We Still Need to Advocate for Medical Marijuana

The question as to whether marijuana can provide any medical benefits has asked and answered, yet there are still places where medical marijuana remains illegal.  While it can be purchased and used in more than 23 states we still have a long way to go in accepting that the medicinal value in marijuana far exceeds any negative effects associated with its use.  There are still lawmakers throughout the country who still believe that marijuana needs to remain illegal.  Let’s look at why that needs to change and we still need to advocate for medical marijuana.

How it is used

The use of marijuana to treat a variety of medical conditions goes back almost 4,000 years in China, from there the practice traveled to India and beyond.  Marijuana has more than 60 active ingredients that are shown to provide medicinal uses.  These compounds are called cannabinoids, our body can also produce cannabinoids naturally and they help with pain management.

The main cannabinoid you find in marijuana is THC or tetrahydrocannabinol, it can trigger the CB1 receptors found in the body.  The CB1 receptors, when activated will release hormones that help with pain and stress.  Pain and stress aren’t the only uses for medical marijuana it has been known to help with patients suffering from muscle spasms and chronic stiffness.

Cancer Patients

In North America one of the first recognized uses for medical marijuana has been to help cancer patients.  Cancer patients who have had to undergo chemotherapy are often ill from the treatment and suffer from a loss of appetite.  Using marijuana has helped them to eat more and keep food down while going through chemo.  It has been invaluable in helping patients deal with side effects.  Here is a closer look at how it works.

Side Effects

While the medical benefits of medical cannabis aren’t in dispute it isn’t without side effects.  The THC contained in marijuana is the ingredient that is responsible for the “high” feeling and it can affect your thinking and reasoning skills.  It can also lead to anxiety and feelings of paranoia in some patients.  That being said there are very few if any physical side effects to using marijuana.

Bear in mind that if you want to use medical marijuana you still may have some resistance in getting it.  While it is legal in more than 20 states it is still illegal at the federal level and you may not have access depending on where you live and how your doctor feels about prescribing it.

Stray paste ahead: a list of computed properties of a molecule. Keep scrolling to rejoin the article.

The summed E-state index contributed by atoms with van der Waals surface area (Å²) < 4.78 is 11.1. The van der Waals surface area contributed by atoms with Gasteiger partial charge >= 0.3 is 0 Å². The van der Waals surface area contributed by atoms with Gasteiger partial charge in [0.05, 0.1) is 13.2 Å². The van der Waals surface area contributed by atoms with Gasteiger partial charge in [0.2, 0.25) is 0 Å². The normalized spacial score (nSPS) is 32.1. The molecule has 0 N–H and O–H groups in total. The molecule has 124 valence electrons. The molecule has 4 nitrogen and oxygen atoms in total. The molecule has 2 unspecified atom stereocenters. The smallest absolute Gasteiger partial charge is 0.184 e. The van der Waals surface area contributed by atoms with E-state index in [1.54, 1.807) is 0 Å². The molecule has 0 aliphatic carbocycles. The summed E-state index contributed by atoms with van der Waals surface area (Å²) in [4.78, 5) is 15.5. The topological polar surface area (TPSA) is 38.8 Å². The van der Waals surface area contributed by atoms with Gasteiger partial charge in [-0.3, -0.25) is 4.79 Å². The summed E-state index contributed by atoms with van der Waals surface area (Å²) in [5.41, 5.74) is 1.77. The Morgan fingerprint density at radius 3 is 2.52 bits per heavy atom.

Using Medical Marijuana to Treat Arthritis

Almost 400 million people around the globe suffer daily from arthritis and that figure doesn’t include all of the patients in pain who are undiagnosed.  Using medical marijuana to treat arthritis isn’t a new idea but it is one that is getting a lot of mainstream coverage as more and more states legalize medical and recreational marijuana.  Let’s look at how medical marijuana can help with arthritis and whether it may be for you.

What exactly is arthritis?

Most people associate arthritis with joint pain and that’s accurate but there are more than a hundred different types of arthritis affecting each person differently.  Some may have back pain while others suffer from carpal tunnel.  Some can manage the symptoms with simple over the counter medications while others need strong opioids to function.  While arthritis is incredibly common there is still much that is unknown about this disease.  Arthritis is not only painful but some types can cause permanent damage if they are left untreated.

How Does Marijuana Help

Arthritis is essentially a disease of inflammation and the compounds in cannabis can help to reduce inflammation.  That is essentially why so many people are turning to marijuana in various forms to help manage their arthritis pain.  Now let’s look at that in a bit more detail.  We all have in our bodies an endocannabinoid system.  This system has receptors CB1 and CB2.  You can find CB1 receptors in the nervous system, glands, organs and connective tissue.  CB2 receptors can be found in the rest of the body.  We produce cannabinoids on our own that stimulate these receptors.

Two compounds found in cannabis, THC and CBD are phytocannabinoids are similar to these endocannabinoids and they can interact with these receptors.  This interaction is what provides the pain relief that arthritis sufferers are looking for.

Research into Cannabis and Arthritis

There is a research project that is going on in Canada that is trying to see if medical cannabis can not only relieve the pain of arthritis but help you to repair the joints.  The study is to decide if the anti-inflammatory properties can repair your joint or it just manages your pain.   There are other studies looking into how stimulating the endocannabinoid system uses antioxidants to repair cell damage.

It is safe to say that the effects of cannabis on arthritis and other inflammatory diseases deserve further study.  It may be an effective method in treating arthritis.